overflowing, abandoned. I promised to not count the days,
but they were right there: full fresh days; a bawdy yellow
field; a dark sitting room, the backseat of a car while it rained.
There were wide highways; clean, flat and endless. When I
stopped counting it was long enough to end it all. Youíre patient;
all ready to take the long road. Iím unforgivable; writing my way
Unsent letter #7
I love edges. Anything that can take me down another city
block, around corners; into the permanent. The air is lousy
with shouts from irritated cars. Itís all breakable; you tell
me joy is the number 8, always doubling back on itself.
Thereís a catch in your voice; youíd rather be home,
digging in the garden until the sensation of floating ebbs
into a drop of rain. I want to plan a full color escape, feel
the brush of your hand against my cheek. Until everything
is simple math: minus me; plus you; divide us both in two.
Unsent letter #8
Remember the night we stole your fatherís car? The halo-glow
of the porch light illuminated our crime. You slid across the long
bench seat, told me to drive. Drive to nowhere; drive over the edge
of the earth; watch the look on Godís face as we crack the horizon.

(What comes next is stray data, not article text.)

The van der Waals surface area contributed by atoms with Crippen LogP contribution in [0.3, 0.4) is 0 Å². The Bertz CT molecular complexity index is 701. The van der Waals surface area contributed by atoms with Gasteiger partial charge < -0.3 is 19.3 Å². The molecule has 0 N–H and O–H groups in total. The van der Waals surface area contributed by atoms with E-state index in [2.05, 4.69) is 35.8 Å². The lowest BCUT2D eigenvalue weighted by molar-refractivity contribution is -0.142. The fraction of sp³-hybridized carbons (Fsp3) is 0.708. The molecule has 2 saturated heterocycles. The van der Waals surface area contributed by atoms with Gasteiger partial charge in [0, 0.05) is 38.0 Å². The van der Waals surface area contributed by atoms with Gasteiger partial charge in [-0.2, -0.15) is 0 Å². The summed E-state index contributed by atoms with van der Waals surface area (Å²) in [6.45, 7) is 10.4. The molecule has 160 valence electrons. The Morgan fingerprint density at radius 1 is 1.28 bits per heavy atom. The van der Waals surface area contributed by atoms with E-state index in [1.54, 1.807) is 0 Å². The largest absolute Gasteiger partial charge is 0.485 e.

I remember crickets singing louder the further we went; the hum
of wind through wing windows. There was clean static from AM
radio; your hand on mine. I wake, three four five times a night
and youíre invisible; a shadow; a heart-shaped moth watching
over me as I fall to sleep.
Unsent letter #9
Not sure whatís left to write. Iíve told you about the birds that nest
in winter; the simple pearl of water that glides down my window;
an unpainted bridge over Lester Park Creek that reminds me of that
summer. We cannot forget what we donít remember; cannot let it
go again. Next time will be forever. This morning the moon was a dim
light wrapped in gauze. Weíre separated; not by distance, not time
but circumstance. Weíll carry each other; two butterflies frozen still
on pink petals. Handwritten notes folded in our pockets; everything
weíll ever need.
Unsent letter #10
I want you to forget you love me. Forget how trees scallop the sky,
the way the horizon shuns the stars. I want you to bury the words
you gave to me. The ones that belong to the soft rush of wind
through pussy willows. Pack away the quiet adjectives you use
to describe the sound of morning; forget it all. Iíll write you from
another continent, bare and thirsty words; underfed and worthless
words. Iíll write of broken promises; made up prayers from lost
lovers. Iíll tell you about paper wings, ashes; a wet moon awash
on the shore.
Unsent Letter #11
Iím looking outside my window 5:30AM; the only
one here; not ready to work. Its quiet; the quiet
roar of a world thatís still and within itself. You tell
me youíre flying out in five days; England then
Portugal. I wonder what love feels like after a distance;